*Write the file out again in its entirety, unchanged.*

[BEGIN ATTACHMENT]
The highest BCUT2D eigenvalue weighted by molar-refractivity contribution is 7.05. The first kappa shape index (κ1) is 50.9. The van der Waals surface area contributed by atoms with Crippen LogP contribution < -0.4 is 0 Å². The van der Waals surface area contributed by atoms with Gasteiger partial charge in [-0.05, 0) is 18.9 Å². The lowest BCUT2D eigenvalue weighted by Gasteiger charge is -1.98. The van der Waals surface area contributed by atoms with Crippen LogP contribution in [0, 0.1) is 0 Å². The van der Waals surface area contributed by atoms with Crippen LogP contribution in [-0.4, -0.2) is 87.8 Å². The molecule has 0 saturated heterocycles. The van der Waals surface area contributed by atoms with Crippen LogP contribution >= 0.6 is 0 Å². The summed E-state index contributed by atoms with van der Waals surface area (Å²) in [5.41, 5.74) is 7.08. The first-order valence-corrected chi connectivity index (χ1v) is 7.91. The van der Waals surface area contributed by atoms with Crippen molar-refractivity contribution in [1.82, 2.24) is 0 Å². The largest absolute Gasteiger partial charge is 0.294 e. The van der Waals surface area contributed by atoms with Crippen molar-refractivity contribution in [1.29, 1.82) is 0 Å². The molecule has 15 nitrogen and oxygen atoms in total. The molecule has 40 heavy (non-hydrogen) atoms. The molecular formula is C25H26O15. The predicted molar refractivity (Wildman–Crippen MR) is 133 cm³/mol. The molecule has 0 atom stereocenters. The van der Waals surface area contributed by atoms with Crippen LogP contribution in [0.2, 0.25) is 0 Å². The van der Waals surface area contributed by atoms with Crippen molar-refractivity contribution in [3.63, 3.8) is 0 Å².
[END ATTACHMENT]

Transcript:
The highest BCUT2D eigenvalue weighted by molar-refractivity contribution is 7.05. The first kappa shape index (κ1) is 50.9. The van der Waals surface area contributed by atoms with Crippen LogP contribution < -0.4 is 0 Å². The van der Waals surface area contributed by atoms with Gasteiger partial charge in [-0.05, 0) is 18.9 Å². The lowest BCUT2D eigenvalue weighted by Gasteiger charge is -1.98. The van der Waals surface area contributed by atoms with Crippen LogP contribution in [0, 0.1) is 0 Å². The van der Waals surface area contributed by atoms with Crippen LogP contribution in [-0.4, -0.2) is 87.8 Å². The molecule has 0 saturated heterocycles. The van der Waals surface area contributed by atoms with Crippen LogP contribution >= 0.6 is 0 Å². The summed E-state index contributed by atoms with van der Waals surface area (Å²) in [5.41, 5.74) is 7.08. The first-order valence-corrected chi connectivity index (χ1v) is 7.91. The van der Waals surface area contributed by atoms with Crippen molar-refractivity contribution in [1.82, 2.24) is 0 Å². The largest absolute Gasteiger partial charge is 0.294 e. The van der Waals surface area contributed by atoms with Crippen molar-refractivity contribution in [1.29, 1.82) is 0 Å². The molecule has 15 nitrogen and oxygen atoms in total. The molecule has 40 heavy (non-hydrogen) atoms. The molecular formula is C25H26O15. The predicted molar refractivity (Wildman–Crippen MR) is 133 cm³/mol. The molecule has 0 atom stereocenters. The van der Waals surface area contributed by atoms with Crippen LogP contribution in [0.2, 0.25) is 0 Å². The van der Waals surface area contributed by atoms with Crippen molar-refractivity contribution in [3.63, 3.8) is 0 Å².